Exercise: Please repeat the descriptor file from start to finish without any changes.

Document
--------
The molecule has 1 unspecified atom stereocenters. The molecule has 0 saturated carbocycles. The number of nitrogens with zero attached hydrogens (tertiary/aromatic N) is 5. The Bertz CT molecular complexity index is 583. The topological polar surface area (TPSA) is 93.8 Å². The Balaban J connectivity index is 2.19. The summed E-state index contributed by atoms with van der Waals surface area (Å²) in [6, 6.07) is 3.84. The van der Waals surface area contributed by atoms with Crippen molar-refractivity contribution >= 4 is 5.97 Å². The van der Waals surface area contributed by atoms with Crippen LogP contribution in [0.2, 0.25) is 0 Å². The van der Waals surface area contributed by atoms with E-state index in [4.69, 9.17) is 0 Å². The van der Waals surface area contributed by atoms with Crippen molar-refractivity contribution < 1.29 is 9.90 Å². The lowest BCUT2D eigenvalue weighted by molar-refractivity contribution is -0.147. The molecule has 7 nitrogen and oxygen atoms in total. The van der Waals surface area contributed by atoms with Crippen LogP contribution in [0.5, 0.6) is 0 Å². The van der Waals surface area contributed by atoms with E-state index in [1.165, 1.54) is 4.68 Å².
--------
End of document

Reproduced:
The molecule has 1 unspecified atom stereocenters. The molecule has 0 saturated carbocycles. The number of nitrogens with zero attached hydrogens (tertiary/aromatic N) is 5. The Bertz CT molecular complexity index is 583. The topological polar surface area (TPSA) is 93.8 Å². The Balaban J connectivity index is 2.19. The summed E-state index contributed by atoms with van der Waals surface area (Å²) in [6, 6.07) is 3.84. The van der Waals surface area contributed by atoms with Crippen molar-refractivity contribution >= 4 is 5.97 Å². The van der Waals surface area contributed by atoms with Crippen LogP contribution in [0.2, 0.25) is 0 Å². The van der Waals surface area contributed by atoms with E-state index in [4.69, 9.17) is 0 Å². The van der Waals surface area contributed by atoms with Crippen molar-refractivity contribution < 1.29 is 9.90 Å². The lowest BCUT2D eigenvalue weighted by molar-refractivity contribution is -0.147. The molecule has 7 nitrogen and oxygen atoms in total. The van der Waals surface area contributed by atoms with Crippen LogP contribution in [0.5, 0.6) is 0 Å². The van der Waals surface area contributed by atoms with E-state index in [1.165, 1.54) is 4.68 Å².